On the night of 24 June, a 10-men team led by Subedar Harnam Singh was sent out. Another team led by Subedar Sansar Chand followed it at a distance. A third team led by Naib Subedar Bana Singh was kept as a reserve force to be deployed in case the first assault team was stalled due to enemy fire.[1] Harnam singh's team managed to find the rope and the dead bodies of Pande's patrol. The Indian soldiers started climbing the ice wall. They had barely covered a distance of 50 m, when their scout Naik Tara Chand noticed some movement in the front. Alerted by Tara Chand, the Indian soldiers started moving down. But before they could take up the firing positions, the Pakistanis opened fire with medium machine guns. Tara Chand and two others were killed instantaneously. The troops following them were unable to fire back as their weapons had jammed in the -25 °C temperature. Later, the Indians found that the Pakistanis were heating their weapons with a kerosene stove kept below the weapon. Harnam Singh's men first took shelter behind icicles, and then hurriedly dug shallow trenches in the ice. The Indian artillery designated to cover them could not be used to full extent, as there was danger of them being hurt. Ulltimately, the attack had to be abandoned.[1]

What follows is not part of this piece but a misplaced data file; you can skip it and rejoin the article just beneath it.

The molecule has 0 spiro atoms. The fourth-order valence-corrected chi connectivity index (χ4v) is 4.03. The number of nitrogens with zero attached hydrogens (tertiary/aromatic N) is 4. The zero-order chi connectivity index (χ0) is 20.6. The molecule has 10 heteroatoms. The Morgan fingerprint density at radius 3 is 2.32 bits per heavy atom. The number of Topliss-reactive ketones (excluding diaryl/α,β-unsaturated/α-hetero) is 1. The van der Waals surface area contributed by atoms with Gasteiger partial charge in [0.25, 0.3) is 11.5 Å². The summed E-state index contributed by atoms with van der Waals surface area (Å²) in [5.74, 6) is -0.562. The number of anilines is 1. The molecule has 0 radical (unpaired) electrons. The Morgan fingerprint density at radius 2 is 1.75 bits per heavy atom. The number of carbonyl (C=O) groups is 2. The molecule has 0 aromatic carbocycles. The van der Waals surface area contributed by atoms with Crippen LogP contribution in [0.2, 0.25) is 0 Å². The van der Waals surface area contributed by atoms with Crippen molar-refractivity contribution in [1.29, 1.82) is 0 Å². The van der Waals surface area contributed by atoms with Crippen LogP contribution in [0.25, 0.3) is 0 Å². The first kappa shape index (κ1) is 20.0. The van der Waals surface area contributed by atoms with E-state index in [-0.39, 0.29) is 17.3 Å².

The wounded soldiers were later brought to the base, and evacuated via helicopters. Their reliefs were dispatched promptly. The Indians also heard helicopters making regular trips on the Pakistani side. While bringing the bodies of their two dead colleagues to the base, the Indians also discovered the bodies of Rajiv Pande and Naib Subedar Hem Raj. Although the two had been killed a month earlier, their bodies had been preserved in the ice.[1]

Sansar Chand's team[edit]